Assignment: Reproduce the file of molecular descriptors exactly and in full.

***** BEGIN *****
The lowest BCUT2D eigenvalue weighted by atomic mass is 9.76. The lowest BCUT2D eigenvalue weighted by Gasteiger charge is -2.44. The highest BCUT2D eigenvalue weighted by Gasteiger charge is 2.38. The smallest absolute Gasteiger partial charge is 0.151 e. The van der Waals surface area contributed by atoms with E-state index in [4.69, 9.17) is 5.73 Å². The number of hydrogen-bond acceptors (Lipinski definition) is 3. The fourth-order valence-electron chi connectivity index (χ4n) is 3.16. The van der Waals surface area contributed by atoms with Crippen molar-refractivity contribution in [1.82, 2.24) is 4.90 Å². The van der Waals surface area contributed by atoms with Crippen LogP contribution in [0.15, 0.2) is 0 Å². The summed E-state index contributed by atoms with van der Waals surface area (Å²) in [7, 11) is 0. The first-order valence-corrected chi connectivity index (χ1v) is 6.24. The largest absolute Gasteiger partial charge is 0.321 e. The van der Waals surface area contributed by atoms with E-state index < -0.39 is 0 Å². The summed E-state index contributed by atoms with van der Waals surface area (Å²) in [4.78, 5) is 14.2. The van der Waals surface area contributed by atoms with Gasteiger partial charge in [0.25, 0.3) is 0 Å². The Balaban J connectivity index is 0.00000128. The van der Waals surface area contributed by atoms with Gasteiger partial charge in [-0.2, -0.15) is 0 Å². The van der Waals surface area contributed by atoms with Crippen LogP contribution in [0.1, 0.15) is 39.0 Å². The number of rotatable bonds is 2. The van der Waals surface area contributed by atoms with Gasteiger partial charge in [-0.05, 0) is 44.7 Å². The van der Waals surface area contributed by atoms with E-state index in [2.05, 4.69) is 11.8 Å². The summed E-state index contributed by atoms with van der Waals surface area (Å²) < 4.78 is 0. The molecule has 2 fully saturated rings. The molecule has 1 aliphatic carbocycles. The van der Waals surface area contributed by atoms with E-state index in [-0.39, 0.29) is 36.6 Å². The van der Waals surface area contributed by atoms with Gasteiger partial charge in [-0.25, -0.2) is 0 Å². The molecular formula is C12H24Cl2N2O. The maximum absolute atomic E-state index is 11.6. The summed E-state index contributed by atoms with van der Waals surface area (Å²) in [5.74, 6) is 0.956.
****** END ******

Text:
The lowest BCUT2D eigenvalue weighted by atomic mass is 9.76. The lowest BCUT2D eigenvalue weighted by Gasteiger charge is -2.44. The highest BCUT2D eigenvalue weighted by Gasteiger charge is 2.38. The smallest absolute Gasteiger partial charge is 0.151 e. The van der Waals surface area contributed by atoms with E-state index in [4.69, 9.17) is 5.73 Å². The number of hydrogen-bond acceptors (Lipinski definition) is 3. The fourth-order valence-electron chi connectivity index (χ4n) is 3.16. The van der Waals surface area contributed by atoms with Crippen molar-refractivity contribution in [1.82, 2.24) is 4.90 Å². The van der Waals surface area contributed by atoms with Crippen LogP contribution in [0.15, 0.2) is 0 Å². The summed E-state index contributed by atoms with van der Waals surface area (Å²) in [7, 11) is 0. The first-order valence-corrected chi connectivity index (χ1v) is 6.24. The largest absolute Gasteiger partial charge is 0.321 e. The van der Waals surface area contributed by atoms with E-state index < -0.39 is 0 Å². The summed E-state index contributed by atoms with van der Waals surface area (Å²) in [4.78, 5) is 14.2. The van der Waals surface area contributed by atoms with Gasteiger partial charge in [0.25, 0.3) is 0 Å². The Balaban J connectivity index is 0.00000128. The van der Waals surface area contributed by atoms with Gasteiger partial charge in [-0.2, -0.15) is 0 Å². The van der Waals surface area contributed by atoms with Crippen LogP contribution in [0.1, 0.15) is 39.0 Å². The number of rotatable bonds is 2. The van der Waals surface area contributed by atoms with Gasteiger partial charge in [-0.05, 0) is 44.7 Å². The van der Waals surface area contributed by atoms with E-state index in [2.05, 4.69) is 11.8 Å². The summed E-state index contributed by atoms with van der Waals surface area (Å²) < 4.78 is 0. The molecule has 2 fully saturated rings. The molecule has 1 aliphatic carbocycles. The van der Waals surface area contributed by atoms with E-state index in [-0.39, 0.29) is 36.6 Å². The van der Waals surface area contributed by atoms with Gasteiger partial charge in [-0.25, -0.2) is 0 Å². The molecular formula is C12H24Cl2N2O. The maximum absolute atomic E-state index is 11.6. The summed E-state index contributed by atoms with van der Waals surface area (Å²) in [5.74, 6) is 0.956.